Fourteen dispatchers in Winchester’s Emergency Communications Center are now certified in mental health awareness and de-escalation techniques, in an effort to improve the City’s overall response in crisis situations.
Training for the front-line dispatchers included how to best communicate with callers who may be having a mental health crisis, techniques to calm a situation before officers arrive, and how to recognize situations that may need a response from officers who are specifically trained in crisis intervention. Dispatchers learned how to insert “triage questions” into conversations with callers to better identify signs of mental illness. That information is immediately sent to officers who are en-route to a scene.
“Our dispatchers are the front lines of emergency response, and we want to ensure that we are delivering the highest quality service to residents and first responders,” said Erin Elrod, Director of Emergency Communications for the City of Winchester. “Our team now has the tools they need to help identify a mental health-related call, and to ensure that the proper resources are dispatched immediately.”
The Winchester Emergency Communications Center hosted a regional training for 9-1-1 dispatchers on March 21 and March 22, 2017, at the Timbrook Public Safety Center. A total of 44 people attended the program from emergency communications centers in the City of Winchester, Front Royal, Clarke, Frederick, Warren, and Shenandoah Counties. Ten full-time employees and one part-time employee from Winchester’s Emergency Communications Team received their certification following this training. Three other employees had previously obtained their certification.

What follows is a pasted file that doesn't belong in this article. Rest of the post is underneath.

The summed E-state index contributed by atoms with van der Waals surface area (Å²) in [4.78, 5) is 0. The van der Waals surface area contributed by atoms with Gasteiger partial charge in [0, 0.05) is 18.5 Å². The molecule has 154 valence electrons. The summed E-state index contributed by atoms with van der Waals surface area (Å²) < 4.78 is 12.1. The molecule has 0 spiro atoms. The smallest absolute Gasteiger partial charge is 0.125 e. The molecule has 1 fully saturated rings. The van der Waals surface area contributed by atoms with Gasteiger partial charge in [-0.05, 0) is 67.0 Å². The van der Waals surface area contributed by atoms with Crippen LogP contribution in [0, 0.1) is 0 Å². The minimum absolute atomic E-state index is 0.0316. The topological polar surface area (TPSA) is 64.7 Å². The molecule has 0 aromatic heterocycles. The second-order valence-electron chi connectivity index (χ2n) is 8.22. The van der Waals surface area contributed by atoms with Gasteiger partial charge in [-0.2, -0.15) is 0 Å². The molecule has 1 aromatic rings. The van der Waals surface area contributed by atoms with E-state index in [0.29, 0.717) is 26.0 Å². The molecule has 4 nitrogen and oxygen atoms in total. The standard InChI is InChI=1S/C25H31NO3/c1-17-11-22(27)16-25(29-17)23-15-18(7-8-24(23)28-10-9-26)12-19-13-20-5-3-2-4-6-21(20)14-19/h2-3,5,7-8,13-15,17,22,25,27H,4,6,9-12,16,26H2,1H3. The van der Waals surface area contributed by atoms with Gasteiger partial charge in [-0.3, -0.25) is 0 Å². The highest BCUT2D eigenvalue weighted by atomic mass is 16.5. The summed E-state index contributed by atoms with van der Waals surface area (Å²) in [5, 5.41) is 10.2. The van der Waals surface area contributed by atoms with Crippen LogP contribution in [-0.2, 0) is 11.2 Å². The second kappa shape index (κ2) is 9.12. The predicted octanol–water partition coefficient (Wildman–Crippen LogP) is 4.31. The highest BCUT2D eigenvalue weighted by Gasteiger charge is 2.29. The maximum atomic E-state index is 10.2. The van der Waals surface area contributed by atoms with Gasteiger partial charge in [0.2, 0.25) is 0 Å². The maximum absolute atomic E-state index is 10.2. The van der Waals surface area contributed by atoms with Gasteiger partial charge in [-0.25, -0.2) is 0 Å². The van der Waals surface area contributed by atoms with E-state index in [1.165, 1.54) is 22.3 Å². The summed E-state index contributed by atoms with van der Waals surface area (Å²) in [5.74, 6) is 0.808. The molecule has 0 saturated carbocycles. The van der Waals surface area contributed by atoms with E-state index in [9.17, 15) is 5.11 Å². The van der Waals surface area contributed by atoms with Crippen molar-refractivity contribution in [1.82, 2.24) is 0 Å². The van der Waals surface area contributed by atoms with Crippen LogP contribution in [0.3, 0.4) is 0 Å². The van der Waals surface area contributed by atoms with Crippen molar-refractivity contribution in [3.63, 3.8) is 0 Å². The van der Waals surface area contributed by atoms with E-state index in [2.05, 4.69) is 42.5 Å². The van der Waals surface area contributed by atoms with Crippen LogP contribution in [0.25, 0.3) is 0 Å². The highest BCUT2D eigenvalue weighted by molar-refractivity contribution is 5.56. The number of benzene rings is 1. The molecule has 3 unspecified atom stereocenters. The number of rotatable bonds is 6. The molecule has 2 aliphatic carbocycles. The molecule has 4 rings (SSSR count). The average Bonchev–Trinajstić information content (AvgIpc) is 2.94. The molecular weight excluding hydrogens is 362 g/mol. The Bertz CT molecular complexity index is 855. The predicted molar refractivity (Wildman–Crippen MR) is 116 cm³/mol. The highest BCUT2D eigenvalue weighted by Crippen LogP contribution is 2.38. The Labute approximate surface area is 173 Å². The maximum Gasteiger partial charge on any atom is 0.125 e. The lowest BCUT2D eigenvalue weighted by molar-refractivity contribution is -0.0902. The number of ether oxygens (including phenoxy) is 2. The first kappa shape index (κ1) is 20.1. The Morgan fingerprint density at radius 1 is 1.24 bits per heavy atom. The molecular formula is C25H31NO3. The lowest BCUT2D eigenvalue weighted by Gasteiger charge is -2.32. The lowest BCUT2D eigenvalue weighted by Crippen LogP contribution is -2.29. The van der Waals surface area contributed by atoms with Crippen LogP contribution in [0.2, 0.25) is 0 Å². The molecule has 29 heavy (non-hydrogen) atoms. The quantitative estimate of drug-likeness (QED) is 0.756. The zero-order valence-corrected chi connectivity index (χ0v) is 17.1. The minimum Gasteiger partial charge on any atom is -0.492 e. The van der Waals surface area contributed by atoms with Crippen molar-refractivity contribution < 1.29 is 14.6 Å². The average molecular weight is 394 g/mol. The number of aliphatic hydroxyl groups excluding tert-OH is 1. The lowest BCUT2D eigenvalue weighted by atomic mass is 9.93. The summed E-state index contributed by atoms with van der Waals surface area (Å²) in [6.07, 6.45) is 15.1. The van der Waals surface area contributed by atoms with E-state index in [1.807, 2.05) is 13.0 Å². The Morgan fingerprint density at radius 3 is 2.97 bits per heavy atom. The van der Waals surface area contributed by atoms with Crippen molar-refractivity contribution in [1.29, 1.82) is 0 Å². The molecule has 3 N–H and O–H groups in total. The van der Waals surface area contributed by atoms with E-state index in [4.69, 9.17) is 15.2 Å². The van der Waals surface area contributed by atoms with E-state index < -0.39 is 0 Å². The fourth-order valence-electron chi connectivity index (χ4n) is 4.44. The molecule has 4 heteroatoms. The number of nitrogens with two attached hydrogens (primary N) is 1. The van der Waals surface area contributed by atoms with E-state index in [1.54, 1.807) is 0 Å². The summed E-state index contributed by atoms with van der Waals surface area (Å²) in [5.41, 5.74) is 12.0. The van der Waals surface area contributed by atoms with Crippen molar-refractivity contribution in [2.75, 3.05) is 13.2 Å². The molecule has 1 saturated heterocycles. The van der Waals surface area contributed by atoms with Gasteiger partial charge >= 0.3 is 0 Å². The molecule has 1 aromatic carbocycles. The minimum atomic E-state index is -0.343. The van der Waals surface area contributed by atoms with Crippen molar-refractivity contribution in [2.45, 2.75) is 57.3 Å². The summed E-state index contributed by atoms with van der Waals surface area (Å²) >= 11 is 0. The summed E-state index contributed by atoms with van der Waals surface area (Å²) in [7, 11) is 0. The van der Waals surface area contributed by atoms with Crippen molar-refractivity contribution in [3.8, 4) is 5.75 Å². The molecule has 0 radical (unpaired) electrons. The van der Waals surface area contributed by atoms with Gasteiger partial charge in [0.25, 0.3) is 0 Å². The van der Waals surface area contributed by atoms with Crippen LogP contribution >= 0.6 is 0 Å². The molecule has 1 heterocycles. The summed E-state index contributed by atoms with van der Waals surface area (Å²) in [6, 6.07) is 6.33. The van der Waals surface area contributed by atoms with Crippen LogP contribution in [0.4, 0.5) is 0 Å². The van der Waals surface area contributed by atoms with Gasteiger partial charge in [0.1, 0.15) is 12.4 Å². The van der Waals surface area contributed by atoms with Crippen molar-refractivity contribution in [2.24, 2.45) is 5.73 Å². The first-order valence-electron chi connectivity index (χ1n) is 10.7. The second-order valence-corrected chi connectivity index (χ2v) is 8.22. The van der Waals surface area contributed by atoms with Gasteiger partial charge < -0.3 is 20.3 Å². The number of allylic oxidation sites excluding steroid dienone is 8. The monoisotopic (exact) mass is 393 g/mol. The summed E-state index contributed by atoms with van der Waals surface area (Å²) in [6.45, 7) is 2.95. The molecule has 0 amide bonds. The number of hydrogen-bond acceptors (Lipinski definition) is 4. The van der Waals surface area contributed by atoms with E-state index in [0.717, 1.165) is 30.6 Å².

Elrod attended the training last year and applied for a grant from the Virginia Information Technologies Agency (VITA) to provide the same training to dispatchers across the Shenandoah Valley. The Virginia Beach Crisis Intervention 9-1-1 Training Team led two eight-hour classes. The team includes two dispatch supervisors, a police officer, and a mental health professional.
In 2016, the Winchester Communications Center processed a total of 45,943 calls for service, and Police Officers responded to 592 mental health-related calls for service.
“Cases involving a mental health crisis can present a significant risk to the safety of first responders. Through this training, the dispatchers have more awareness of how to quickly spot mental health challenges so we can prepare officers and paramedics for what to expect when they arrive,” Elrod said.
In 2007, the Winchester Police Department implemented the Crisis Intervention Team (CIT) model to teach officers how to diffuse situations, and to reduce the need for force when interacting with persons with mental illnesses. To date, 22 officers, approximately one-third of the force, is certified in crisis intervention. Several officers are also trained as CIT instructors. The goal of the CIT model is to divert individuals from the criminal justice system, and connect them with community-based resources to address personal needs.